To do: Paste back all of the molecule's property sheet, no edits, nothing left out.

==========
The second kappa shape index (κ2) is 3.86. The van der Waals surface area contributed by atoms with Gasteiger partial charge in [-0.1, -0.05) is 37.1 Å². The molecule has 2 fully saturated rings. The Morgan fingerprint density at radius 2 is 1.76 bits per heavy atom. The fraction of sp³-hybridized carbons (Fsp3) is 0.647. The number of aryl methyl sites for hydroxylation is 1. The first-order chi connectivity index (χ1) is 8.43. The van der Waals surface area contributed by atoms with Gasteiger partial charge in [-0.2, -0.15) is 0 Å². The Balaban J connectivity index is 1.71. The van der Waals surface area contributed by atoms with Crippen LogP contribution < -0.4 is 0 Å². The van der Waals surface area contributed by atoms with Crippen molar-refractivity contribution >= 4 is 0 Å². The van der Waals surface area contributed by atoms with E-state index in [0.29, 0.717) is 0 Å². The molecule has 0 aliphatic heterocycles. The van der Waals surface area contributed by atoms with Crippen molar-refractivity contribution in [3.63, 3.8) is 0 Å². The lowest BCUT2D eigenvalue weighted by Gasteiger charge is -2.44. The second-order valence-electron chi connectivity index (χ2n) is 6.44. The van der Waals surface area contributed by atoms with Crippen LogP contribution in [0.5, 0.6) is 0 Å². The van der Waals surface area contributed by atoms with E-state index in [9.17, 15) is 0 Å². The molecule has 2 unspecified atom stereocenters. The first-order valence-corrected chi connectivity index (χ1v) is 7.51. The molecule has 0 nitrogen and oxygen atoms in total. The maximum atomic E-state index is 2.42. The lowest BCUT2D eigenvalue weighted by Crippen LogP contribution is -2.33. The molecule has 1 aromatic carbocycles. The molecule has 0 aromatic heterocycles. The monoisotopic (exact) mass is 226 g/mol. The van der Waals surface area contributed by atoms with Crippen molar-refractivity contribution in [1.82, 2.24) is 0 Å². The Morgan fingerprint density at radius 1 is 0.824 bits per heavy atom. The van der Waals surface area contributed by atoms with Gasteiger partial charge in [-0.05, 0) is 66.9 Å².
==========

The second kappa shape index (κ2) is 3.86. The van der Waals surface area contributed by atoms with Gasteiger partial charge in [-0.1, -0.05) is 37.1 Å². The molecule has 2 fully saturated rings. The Morgan fingerprint density at radius 2 is 1.76 bits per heavy atom. The fraction of sp³-hybridized carbons (Fsp3) is 0.647. The number of aryl methyl sites for hydroxylation is 1. The first-order chi connectivity index (χ1) is 8.43. The van der Waals surface area contributed by atoms with Gasteiger partial charge in [-0.2, -0.15) is 0 Å². The Balaban J connectivity index is 1.71. The van der Waals surface area contributed by atoms with Crippen LogP contribution < -0.4 is 0 Å². The van der Waals surface area contributed by atoms with Crippen molar-refractivity contribution >= 4 is 0 Å². The van der Waals surface area contributed by atoms with E-state index in [0.29, 0.717) is 0 Å². The molecule has 0 aliphatic heterocycles. The van der Waals surface area contributed by atoms with Crippen molar-refractivity contribution in [3.63, 3.8) is 0 Å². The lowest BCUT2D eigenvalue weighted by Gasteiger charge is -2.44. The second-order valence-electron chi connectivity index (χ2n) is 6.44. The van der Waals surface area contributed by atoms with Crippen LogP contribution in [0.5, 0.6) is 0 Å². The van der Waals surface area contributed by atoms with E-state index in [9.17, 15) is 0 Å². The molecule has 2 unspecified atom stereocenters. The first-order valence-corrected chi connectivity index (χ1v) is 7.51. The molecule has 0 nitrogen and oxygen atoms in total. The maximum atomic E-state index is 2.42. The lowest BCUT2D eigenvalue weighted by Crippen LogP contribution is -2.33. The molecule has 1 aromatic carbocycles. The molecule has 0 aromatic heterocycles. The monoisotopic (exact) mass is 226 g/mol. The van der Waals surface area contributed by atoms with Crippen molar-refractivity contribution in [1.82, 2.24) is 0 Å². The Morgan fingerprint density at radius 1 is 0.824 bits per heavy atom. The van der Waals surface area contributed by atoms with Gasteiger partial charge in [-0.05, 0) is 66.9 Å².